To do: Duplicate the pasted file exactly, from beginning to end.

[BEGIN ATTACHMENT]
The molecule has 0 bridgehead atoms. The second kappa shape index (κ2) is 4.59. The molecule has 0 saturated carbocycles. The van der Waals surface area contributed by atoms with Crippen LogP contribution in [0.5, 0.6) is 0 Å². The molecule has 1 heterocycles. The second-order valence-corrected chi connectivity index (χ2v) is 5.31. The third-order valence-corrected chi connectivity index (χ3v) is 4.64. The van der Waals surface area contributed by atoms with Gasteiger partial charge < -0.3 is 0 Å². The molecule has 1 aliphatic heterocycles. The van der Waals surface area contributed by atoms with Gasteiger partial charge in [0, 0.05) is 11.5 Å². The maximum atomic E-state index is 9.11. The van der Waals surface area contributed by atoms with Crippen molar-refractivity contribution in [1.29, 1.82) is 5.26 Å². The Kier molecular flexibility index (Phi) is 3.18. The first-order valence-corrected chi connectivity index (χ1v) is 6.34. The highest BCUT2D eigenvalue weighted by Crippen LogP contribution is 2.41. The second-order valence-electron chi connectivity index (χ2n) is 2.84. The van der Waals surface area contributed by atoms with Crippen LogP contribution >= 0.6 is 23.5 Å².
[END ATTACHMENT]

The molecule has 0 bridgehead atoms. The second kappa shape index (κ2) is 4.59. The molecule has 0 saturated carbocycles. The van der Waals surface area contributed by atoms with Crippen LogP contribution in [0.5, 0.6) is 0 Å². The molecule has 1 heterocycles. The second-order valence-corrected chi connectivity index (χ2v) is 5.31. The third-order valence-corrected chi connectivity index (χ3v) is 4.64. The van der Waals surface area contributed by atoms with Gasteiger partial charge < -0.3 is 0 Å². The molecule has 1 aliphatic heterocycles. The van der Waals surface area contributed by atoms with Gasteiger partial charge in [0, 0.05) is 11.5 Å². The maximum atomic E-state index is 9.11. The van der Waals surface area contributed by atoms with Crippen molar-refractivity contribution in [1.29, 1.82) is 5.26 Å². The Kier molecular flexibility index (Phi) is 3.18. The first-order valence-corrected chi connectivity index (χ1v) is 6.34. The highest BCUT2D eigenvalue weighted by Crippen LogP contribution is 2.41. The second-order valence-electron chi connectivity index (χ2n) is 2.84. The van der Waals surface area contributed by atoms with Crippen LogP contribution >= 0.6 is 23.5 Å².